|Title:||Action Research Practices In Teaching English As A Foreign Language In Ethiopian Universities: Implications For I Quality Language Teaching|
|???metadata.dc.contributor.*???:||Seime Kebede ( Dr)|
Berhanu Bogale ( Dr)
|Keywords:||Ethiopian public universities|
|Publisher:||Addis Ababa University|
|Abstract:||This study intended to investigate the extent to which EFL teachers in Ethiopian public universities know and practice action research to bring change and betterment of their practices and the quality of student learning. To this end, EFL teachers' action research knowledge, practice, change, environment; and perceived roles of action research for quality teaching have been addressed. Inasmuch as the English language is the medium of instruction at universities in Ethiopia, and action research is catalyst for enhancing quality teaching and leaming; linking and addressing the two epitomize the pragmatic assumption that it is whatever actually happens in the classroom that really makes a difference to the quality of student leaming. The assumption is underpinned by the perspective of reﬂective ratíonality, which supports the notion of empowering and committing the frontline implementers -teachers. In addressing the issue, a blend of both qualitative and quantitative methods was used following dominantly descriptive approach (at the reconnaissance stage), somewhat descriptive and more of exploratory approach (at the pilot stage), and both exploratory and explanatory approaches (during the main study). Data for the recormaissance were collected through a questionnaire from 25 language instructors at AAU. The pilot study data were collected through questiomaires from 33 instructors and 104 students at Hawassa and J imma Universities; through focused group discussions (FGDs) with six EFL teachers at the two universities; and through interviews with three people at the Ministry of Education (MoE). Data for the main study were generated through questionnaires from 57 teachers and 214 students at Addis Ababa University (AAU), Bahir Dar University (BDU), and Haramaya Univrsity (HarU); through interviews with eight persons (two each from the three universities and from MoE); and through FGDS with 20 persons (7 each at AAU and BDU, and 6 at l-IarU). Whereas the data collected during the reconnaissance and the pilot study were analyzed by interspersing the qualitative data with the quantitative data, during the main study the analyses and interpretations were made separately both for the quantitative and the qualitative data. By way of mixing the results of the two in the Discussions Chapter, two purposes were achieved: producing more comprehensive answers to the research questions than they might appear separately, and triangulating the different data or results for validation purpose. Apart from this, a validation group of 7 EFL teachers at AAU participated in scrutinizing the research work right from the start and mainly at critical stages (at proposal, pilot, and main study). It has, therefore, been leamt that even though EFL teachers claimed to have high theoretical knowledge and medium practical skills of action research, their actual practice of it was little. Similarly, whereas the teachers' knowledge of action research coincided|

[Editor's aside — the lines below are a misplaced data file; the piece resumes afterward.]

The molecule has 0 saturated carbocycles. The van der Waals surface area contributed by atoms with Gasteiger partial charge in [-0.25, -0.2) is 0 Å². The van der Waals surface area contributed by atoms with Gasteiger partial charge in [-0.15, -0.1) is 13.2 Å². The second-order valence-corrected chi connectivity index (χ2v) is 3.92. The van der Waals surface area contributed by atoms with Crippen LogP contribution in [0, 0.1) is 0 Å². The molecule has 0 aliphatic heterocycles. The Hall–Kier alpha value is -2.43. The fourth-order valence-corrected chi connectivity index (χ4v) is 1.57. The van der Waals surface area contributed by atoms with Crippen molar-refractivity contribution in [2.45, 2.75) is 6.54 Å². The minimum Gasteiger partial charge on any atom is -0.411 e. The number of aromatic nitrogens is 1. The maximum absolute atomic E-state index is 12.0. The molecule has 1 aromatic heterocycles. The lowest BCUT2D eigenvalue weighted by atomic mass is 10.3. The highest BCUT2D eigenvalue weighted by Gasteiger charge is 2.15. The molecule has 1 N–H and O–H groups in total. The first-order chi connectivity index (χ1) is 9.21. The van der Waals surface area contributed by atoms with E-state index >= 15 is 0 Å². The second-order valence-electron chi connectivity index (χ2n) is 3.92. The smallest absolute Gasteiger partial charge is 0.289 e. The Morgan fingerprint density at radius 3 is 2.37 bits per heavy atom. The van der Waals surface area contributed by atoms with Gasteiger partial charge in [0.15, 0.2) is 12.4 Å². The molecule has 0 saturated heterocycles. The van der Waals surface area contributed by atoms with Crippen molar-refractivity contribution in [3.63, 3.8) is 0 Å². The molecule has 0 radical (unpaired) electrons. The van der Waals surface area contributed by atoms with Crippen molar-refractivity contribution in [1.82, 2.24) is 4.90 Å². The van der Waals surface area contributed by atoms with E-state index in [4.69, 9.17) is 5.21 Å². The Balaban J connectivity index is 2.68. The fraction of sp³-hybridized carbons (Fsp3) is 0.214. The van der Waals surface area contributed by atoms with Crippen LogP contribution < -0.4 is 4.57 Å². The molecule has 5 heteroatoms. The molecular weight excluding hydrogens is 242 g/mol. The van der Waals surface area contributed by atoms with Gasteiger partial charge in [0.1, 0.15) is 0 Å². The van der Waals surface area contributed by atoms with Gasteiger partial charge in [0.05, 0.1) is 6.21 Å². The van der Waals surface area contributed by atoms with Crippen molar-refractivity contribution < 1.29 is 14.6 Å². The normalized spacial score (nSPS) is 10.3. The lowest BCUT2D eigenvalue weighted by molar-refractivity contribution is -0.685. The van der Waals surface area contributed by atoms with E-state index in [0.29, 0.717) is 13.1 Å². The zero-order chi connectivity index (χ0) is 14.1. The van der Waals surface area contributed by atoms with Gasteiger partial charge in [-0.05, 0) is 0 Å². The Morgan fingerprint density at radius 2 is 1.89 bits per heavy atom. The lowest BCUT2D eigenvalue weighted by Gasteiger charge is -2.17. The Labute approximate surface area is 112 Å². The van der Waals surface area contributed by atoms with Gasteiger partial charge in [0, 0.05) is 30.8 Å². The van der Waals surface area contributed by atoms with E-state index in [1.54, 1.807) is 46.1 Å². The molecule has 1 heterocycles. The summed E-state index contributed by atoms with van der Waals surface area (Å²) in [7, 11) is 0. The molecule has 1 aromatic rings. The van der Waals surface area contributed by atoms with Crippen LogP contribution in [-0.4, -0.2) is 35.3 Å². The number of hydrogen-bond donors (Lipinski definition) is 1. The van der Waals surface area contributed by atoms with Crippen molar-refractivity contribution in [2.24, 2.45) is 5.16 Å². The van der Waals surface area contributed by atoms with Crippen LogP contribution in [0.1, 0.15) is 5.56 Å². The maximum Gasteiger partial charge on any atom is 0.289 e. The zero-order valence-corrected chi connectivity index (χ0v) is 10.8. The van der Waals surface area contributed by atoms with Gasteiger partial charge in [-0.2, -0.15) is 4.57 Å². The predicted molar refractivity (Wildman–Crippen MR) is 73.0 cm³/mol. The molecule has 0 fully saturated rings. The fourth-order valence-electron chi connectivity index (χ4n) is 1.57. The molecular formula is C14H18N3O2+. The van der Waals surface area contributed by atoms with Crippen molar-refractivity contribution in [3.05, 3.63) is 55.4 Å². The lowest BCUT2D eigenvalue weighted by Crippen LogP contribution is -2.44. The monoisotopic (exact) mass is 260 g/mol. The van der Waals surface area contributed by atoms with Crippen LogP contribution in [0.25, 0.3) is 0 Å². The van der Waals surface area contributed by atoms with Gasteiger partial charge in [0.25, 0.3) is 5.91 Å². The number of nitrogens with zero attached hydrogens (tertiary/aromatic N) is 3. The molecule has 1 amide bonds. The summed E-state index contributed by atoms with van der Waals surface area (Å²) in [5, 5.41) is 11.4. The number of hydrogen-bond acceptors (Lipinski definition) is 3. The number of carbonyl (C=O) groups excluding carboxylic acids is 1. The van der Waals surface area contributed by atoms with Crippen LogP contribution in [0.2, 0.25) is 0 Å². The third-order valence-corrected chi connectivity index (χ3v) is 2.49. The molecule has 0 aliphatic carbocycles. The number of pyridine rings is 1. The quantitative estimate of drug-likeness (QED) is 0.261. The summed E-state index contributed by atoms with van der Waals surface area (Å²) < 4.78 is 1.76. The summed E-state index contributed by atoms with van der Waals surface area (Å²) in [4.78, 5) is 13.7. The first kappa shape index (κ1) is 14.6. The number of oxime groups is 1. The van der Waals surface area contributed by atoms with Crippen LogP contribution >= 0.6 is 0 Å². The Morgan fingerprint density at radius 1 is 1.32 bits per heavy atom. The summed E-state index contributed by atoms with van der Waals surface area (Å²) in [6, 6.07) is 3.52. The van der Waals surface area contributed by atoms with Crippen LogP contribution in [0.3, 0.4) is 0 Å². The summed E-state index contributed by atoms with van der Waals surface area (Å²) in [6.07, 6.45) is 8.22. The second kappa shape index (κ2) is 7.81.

|Appears in Collections:||Thesis - Philosophy|
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